The government has the right to move ahead with its plan to create privately operated ports without reaching an agreement with workers at the country's state-run ports, the National Labor Court ruled Monday.
- Port workers run amok at court hearing on reform
- Car bomb targets business partner of Ashdod Port union boss
- Ministry to resume bidding process for private ports in Ashdod and Haifa
The court thus barred port workers from striking to protest against new ports. Nevertheless, it also instructed the government to hold talks with unions over the issue and report on any progress at a hearing scheduled for October 10.
“At this time there is no reason to permit the Histadrut to strike, but to provide another chance for establishing a dialogue between the government, the port companies and the Histadrut as required under collective labor agreements,” concluded a three-judge panel comprising Yigal Plitman, the court’s deputy president; Amiram Rabinovich; and Leah Glicksman.
The court was ruling on the government’s plan to create two privately operated ports adjacent to the state-owned facilities in Haifa and Ashdod; unions have vowed to fight the plan in its current form.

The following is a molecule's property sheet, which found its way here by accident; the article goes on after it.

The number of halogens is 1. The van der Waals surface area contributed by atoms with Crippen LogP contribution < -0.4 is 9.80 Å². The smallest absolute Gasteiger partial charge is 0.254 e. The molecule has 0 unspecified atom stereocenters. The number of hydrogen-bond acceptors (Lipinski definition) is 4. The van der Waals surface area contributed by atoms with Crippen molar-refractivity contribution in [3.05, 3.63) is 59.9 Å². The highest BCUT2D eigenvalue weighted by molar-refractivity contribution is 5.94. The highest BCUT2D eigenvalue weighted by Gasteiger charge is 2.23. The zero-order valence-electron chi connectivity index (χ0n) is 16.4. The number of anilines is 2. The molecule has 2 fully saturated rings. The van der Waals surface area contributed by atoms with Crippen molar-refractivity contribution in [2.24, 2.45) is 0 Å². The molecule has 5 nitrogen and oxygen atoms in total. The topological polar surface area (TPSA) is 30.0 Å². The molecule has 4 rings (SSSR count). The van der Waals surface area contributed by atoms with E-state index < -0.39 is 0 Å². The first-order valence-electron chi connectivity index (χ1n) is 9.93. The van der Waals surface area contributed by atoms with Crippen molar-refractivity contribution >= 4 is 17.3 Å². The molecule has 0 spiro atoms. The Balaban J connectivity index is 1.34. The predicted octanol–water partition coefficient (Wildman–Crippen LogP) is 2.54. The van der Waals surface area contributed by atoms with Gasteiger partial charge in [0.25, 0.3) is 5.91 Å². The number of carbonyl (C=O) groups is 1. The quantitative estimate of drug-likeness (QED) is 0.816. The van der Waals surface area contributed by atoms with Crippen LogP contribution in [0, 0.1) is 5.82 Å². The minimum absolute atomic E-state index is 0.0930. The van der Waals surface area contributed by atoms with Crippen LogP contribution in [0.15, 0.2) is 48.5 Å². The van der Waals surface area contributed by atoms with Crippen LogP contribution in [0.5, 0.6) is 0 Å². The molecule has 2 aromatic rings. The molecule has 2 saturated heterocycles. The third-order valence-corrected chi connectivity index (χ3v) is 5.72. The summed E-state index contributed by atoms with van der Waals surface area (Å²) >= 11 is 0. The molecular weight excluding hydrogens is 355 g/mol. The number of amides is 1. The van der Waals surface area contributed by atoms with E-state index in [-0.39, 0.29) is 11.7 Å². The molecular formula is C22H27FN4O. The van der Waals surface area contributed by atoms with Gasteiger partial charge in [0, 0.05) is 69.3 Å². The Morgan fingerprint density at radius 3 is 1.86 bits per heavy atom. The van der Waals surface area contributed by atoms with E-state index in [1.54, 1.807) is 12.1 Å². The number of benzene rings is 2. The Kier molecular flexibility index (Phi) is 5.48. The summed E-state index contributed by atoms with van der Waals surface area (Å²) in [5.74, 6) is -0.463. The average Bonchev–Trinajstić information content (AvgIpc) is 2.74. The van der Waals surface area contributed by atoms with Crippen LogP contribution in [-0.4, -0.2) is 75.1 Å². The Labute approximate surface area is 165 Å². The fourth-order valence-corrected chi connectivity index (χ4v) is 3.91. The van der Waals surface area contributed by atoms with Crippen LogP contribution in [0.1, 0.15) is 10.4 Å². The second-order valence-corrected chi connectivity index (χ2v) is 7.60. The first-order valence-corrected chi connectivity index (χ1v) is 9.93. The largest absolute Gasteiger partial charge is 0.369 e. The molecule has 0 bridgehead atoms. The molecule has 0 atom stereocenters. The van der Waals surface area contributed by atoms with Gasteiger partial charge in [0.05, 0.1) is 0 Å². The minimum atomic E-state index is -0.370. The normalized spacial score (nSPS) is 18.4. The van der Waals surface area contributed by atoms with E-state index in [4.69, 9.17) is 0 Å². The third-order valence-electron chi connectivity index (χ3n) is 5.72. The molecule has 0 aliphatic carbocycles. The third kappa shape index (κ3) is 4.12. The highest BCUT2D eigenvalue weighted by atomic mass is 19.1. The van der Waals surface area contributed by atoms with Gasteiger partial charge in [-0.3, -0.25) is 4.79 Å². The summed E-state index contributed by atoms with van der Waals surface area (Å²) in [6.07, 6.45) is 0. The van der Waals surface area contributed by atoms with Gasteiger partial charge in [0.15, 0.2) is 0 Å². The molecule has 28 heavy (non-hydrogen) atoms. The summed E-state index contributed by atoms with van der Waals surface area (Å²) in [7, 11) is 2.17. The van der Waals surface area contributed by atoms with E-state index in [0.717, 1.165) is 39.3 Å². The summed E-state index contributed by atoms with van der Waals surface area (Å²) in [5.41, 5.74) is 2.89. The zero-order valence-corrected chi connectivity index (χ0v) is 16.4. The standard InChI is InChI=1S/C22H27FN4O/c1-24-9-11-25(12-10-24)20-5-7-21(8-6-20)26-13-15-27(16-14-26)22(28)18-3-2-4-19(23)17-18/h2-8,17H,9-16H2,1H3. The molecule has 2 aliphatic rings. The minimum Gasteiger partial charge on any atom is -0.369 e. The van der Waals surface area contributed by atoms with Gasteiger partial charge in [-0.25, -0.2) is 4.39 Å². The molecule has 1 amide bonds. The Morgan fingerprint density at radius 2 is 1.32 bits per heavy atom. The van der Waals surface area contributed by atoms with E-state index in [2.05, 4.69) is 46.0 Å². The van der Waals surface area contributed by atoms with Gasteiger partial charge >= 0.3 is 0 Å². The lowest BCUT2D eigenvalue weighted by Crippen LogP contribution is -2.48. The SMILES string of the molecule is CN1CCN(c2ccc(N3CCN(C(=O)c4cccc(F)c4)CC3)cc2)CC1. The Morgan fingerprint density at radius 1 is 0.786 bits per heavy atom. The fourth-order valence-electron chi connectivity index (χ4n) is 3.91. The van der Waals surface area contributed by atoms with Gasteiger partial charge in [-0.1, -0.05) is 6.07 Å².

While the government contends that competition will help make Israel’s state-owned ports more efficient, port workers, backed by the Histadrut labor federation, say competition will lower pay and other benefits and lead to layoffs.
In Monday’s ruling, the court criticized the port workers for their verbal abuse of officials of the State Prosecutor's Office and the Finance Ministry’s budget division at a hearing September 3 that almost descended into violence.
"We view with great seriousness the reckless behavior of the port workers,” the judges wrote. “This inappropriate behavior deserves every bit of condemnation and has no place in the courtroom or outside it.”
The Histadrut has declared a labor dispute at the ports - a precursor to calling a strike - while the port unions said last week they intended to begin a labor struggle after the High Holidays that end this week, including a slowdown. Following the court's decision, it was unclear if the unions planned to go ahead with the slowdown and, if so, in what form.